--instructional and research tools;
--different needs of each campus.
d. Priority should be given to digital format acquisition of those
resources which offer economies of scale by benefiting the most
faculty and students (locally and/or systemwide).
e. Priority should be given to digital resources when they offer
significant added value over print equivalents in such ways as:
--more timely availability;
--more extensive content;
--greater functionality such as the ability to invoke linkages to local and/or related resources
--greater access because they can be delivered rapidly, remotely, at any time;
--improved resource sharing due to the ubiquity of digital resources;
--ease of archiving, replacing, preserving.
f. UC should retain authority for selecting and deselecting materials
(content and format) and sound selection decisions should not
be compromised by provider-defined linkages between print and
g. A digital collection must contain a sufficient "critical
mass" to evaluate its utility and to justify its selection.
2) COSTS & PRICING
a. Electronic content should cost less than its print analog,
unless there is substantial added value (e.g., Britannica Online;
or a bibliographic database enhanced with full text). Publishers
should be discouraged from increasing prices to amortize conversion
costs over short timeframes. When multiple formats are available,
UC should pay only one price for the use of all.
b. For reasons given in 1f, electronic and print costs should
be separated. UC should not be required to purchase both print
and its digital equivalent.
c. Content and access costs should be separated. UC should have
flexibility in selecting appropriate access mechanisms (including
local or remote server, resource sharing agreements with other
institutions, etc.) and should be able to alter these agreements
for an existing license, subject only to access and use restrictions
in the license agreement. The information provider should inform
UC how much of the total cost is attributable to (1) licensing
the content, and (2) providing access.
d. Information providers should be expected to demonstrate that
they are assuming a major share of the risk in developing and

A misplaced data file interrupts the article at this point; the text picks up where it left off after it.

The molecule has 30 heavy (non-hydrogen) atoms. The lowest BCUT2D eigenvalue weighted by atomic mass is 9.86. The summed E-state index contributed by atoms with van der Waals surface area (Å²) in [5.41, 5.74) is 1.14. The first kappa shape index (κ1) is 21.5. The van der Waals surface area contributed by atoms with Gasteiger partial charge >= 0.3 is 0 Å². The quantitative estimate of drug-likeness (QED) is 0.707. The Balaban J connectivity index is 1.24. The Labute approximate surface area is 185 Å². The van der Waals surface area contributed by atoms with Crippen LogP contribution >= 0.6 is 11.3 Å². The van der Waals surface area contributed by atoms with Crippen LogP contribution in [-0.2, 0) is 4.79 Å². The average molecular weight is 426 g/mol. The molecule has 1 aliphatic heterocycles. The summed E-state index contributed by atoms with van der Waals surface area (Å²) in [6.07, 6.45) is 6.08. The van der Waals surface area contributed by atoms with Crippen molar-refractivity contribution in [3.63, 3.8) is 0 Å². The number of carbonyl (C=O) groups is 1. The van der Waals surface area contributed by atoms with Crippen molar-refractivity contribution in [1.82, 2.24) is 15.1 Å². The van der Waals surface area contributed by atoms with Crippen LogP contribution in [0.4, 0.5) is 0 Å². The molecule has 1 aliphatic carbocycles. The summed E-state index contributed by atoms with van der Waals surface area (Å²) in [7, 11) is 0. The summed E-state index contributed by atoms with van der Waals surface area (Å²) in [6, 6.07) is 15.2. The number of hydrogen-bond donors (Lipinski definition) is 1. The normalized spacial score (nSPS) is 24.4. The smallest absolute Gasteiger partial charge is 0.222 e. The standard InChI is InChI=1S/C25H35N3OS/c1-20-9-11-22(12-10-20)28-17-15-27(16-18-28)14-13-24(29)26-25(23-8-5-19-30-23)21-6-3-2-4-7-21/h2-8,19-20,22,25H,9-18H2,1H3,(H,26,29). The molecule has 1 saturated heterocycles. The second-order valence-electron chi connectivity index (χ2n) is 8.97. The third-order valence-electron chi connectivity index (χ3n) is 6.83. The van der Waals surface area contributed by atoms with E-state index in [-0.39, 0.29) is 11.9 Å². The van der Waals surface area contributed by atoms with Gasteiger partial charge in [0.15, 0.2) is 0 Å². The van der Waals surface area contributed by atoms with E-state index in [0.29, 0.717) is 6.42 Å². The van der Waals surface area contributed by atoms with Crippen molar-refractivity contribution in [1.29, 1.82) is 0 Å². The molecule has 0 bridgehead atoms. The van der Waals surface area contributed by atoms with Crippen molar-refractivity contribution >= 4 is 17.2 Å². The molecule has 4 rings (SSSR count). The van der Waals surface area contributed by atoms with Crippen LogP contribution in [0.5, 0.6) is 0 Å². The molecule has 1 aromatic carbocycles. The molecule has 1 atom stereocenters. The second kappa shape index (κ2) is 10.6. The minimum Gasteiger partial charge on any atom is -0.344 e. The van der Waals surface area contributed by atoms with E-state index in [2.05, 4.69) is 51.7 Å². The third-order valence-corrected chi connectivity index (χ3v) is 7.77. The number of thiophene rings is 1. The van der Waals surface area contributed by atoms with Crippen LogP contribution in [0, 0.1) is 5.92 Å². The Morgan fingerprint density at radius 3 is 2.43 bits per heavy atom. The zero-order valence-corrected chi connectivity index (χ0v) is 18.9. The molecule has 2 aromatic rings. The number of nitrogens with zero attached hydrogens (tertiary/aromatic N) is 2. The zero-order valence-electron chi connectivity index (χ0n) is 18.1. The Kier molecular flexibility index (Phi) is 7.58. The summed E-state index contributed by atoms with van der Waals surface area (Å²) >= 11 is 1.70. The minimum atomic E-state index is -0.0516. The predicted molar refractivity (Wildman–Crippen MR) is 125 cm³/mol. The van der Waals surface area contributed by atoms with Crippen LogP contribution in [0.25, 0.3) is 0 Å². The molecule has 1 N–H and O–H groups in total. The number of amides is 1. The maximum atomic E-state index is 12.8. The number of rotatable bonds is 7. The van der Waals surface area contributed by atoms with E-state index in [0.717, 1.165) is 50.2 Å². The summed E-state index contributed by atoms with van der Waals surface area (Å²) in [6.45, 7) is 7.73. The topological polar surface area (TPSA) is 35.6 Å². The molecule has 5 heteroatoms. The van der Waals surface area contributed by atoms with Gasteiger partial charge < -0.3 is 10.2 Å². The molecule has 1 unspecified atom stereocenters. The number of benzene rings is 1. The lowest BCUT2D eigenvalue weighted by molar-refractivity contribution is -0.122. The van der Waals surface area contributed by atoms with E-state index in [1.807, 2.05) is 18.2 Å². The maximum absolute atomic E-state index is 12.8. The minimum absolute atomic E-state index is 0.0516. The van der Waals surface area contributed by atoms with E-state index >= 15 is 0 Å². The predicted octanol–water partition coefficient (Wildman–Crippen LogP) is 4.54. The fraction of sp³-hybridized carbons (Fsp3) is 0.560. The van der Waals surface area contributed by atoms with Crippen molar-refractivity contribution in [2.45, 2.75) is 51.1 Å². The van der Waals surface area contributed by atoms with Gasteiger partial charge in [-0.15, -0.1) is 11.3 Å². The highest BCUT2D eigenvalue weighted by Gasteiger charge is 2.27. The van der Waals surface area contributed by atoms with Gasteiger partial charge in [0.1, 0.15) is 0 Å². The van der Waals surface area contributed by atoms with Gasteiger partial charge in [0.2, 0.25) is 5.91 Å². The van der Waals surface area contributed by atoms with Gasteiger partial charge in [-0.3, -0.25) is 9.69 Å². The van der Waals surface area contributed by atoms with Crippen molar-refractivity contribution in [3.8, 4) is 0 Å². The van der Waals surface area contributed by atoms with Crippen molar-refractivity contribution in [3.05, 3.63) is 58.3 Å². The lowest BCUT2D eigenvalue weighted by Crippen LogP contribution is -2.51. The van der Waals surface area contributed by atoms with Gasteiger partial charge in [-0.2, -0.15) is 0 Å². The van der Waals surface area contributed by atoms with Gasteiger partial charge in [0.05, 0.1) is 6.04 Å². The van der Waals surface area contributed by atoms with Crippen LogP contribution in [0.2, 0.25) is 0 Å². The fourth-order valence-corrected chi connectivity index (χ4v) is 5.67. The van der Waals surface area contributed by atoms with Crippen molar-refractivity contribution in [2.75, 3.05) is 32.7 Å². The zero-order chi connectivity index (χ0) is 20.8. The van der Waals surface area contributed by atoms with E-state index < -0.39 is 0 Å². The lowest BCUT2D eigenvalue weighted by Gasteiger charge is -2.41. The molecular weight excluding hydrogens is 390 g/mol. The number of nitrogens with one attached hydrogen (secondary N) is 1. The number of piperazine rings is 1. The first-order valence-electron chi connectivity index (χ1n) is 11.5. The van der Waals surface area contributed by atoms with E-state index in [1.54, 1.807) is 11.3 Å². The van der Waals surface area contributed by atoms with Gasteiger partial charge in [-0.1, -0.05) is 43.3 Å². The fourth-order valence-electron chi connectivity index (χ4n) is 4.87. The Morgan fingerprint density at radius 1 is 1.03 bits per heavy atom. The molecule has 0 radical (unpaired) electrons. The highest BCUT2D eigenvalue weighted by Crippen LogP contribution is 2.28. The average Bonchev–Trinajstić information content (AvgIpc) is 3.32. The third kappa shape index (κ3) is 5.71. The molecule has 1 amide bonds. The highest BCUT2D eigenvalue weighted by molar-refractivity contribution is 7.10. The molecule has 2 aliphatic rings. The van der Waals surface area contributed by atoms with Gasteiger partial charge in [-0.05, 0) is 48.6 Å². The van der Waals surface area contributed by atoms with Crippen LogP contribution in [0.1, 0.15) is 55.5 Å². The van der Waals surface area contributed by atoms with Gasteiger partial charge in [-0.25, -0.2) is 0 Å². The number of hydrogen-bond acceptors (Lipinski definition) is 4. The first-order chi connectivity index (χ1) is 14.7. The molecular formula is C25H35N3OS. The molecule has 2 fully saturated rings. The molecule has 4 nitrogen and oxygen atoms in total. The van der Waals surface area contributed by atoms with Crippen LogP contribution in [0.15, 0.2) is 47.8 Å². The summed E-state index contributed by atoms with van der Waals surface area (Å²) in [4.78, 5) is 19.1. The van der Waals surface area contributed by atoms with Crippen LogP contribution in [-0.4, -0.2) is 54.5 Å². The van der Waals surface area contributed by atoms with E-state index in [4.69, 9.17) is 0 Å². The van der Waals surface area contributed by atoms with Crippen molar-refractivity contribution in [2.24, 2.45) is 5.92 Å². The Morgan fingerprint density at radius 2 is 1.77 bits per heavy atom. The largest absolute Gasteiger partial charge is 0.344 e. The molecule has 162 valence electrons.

marketing new products. UC, as an early participant and partner
in piloting products prior to general release, is making a considerable
investment in infrastructure, delivery mechanisms, training and
support; the information provider's pricing should recognize this
e. The purchasing power of UC's collections budget is declining;
information providers should recognize this reality and track
their inflationary price increases to the U.S. Consumer Price
f. UC prefers pricing based on the size of the actual community
which will use the digital information, or the actual recorded
use (either unlimited simultaneous use or transaction-based licensing,
as appropriate) , as opposed to pricing based on the size of the
total UC population.
a. The license should include permanent rights to information
that has been paid for, in the event that a licensed database
is subsequently canceled or removed.
b. Information providers should employ a standard agreement that
describes the rights of libraries and their authorized users in
terms that are readable and explicit, and they should reflect
realistic expectations concerning UC's ability to monitor use
and discover abuse. Agreements should contain consistent business
and legal provisions, including, for example, indemnification
against third-party copyright infringement liability and permission
to use records in personal bibliographic systems.
c. As a public institution with a broad mandate to serve the State
of California, UC's "authorized users" include faculty,
staff, students and all on-site users of the campus or University,
and UC's "site" includes every campus location, physically
and virtually, and the Office of the President, UC-affiliated